Laminated plank has come into fashion because it can be made out of any tree. In addition, aluminum and even fiberglass “planks” have been tried. In the end, most contractors come back to wood, and most lumber companies stick with the best grades available in making their planks, whether solid sawn or LVL. Stamped with the necessary proof marks indicating they meet the OSHA and/or SIA standard, wood planks will serve for a long time if properly cared for in the field and when returned to storage.
Colby Hubler, managing director, Mill Direct Lumber in Tualatin, Ore., is chairman of the SIA Plank and Platform Council. He notes, “The SIA handbooks provide valuable information for storage and handling of scaffold planks. All wood planks, solid sawn or LVL, should be stored above ground on dunnage to keep moisture from entering the bottom of the units. Additionally, all units should have some sort of lath or stickers between layers to allow for air circulation through the unit.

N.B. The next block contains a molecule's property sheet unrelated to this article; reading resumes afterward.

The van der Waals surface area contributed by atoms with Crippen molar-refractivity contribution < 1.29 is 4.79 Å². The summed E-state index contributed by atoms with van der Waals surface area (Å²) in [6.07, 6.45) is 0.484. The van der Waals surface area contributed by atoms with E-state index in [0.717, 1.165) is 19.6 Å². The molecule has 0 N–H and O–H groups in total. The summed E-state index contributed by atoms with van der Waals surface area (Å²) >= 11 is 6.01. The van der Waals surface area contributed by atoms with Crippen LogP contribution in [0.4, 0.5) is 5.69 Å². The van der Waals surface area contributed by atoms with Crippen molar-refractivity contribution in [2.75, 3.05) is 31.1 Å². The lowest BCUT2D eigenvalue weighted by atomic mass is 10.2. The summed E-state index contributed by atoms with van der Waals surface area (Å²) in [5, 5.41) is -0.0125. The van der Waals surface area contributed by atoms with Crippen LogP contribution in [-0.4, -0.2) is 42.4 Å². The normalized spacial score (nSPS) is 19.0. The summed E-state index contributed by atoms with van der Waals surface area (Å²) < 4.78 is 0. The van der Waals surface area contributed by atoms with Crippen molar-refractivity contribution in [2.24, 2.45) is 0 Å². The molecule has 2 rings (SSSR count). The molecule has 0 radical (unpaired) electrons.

He continues, “Most important, a tarp or something as simple as a sheet of plywood should be placed over the top of the unit to prevent moisture from dropping down through the unit. Ideally, indoor storage is best. Planks perform best when on frames, where air can work around them and keep them performing to their designed ability; not when flat packed and sitting in mud or water in the yard.”
Tom Inglesby is a San Diego-based freelance writer whose work has appeared in numerous online and print publications.
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|Last Updated on Tuesday, 03 March 2009 18:13|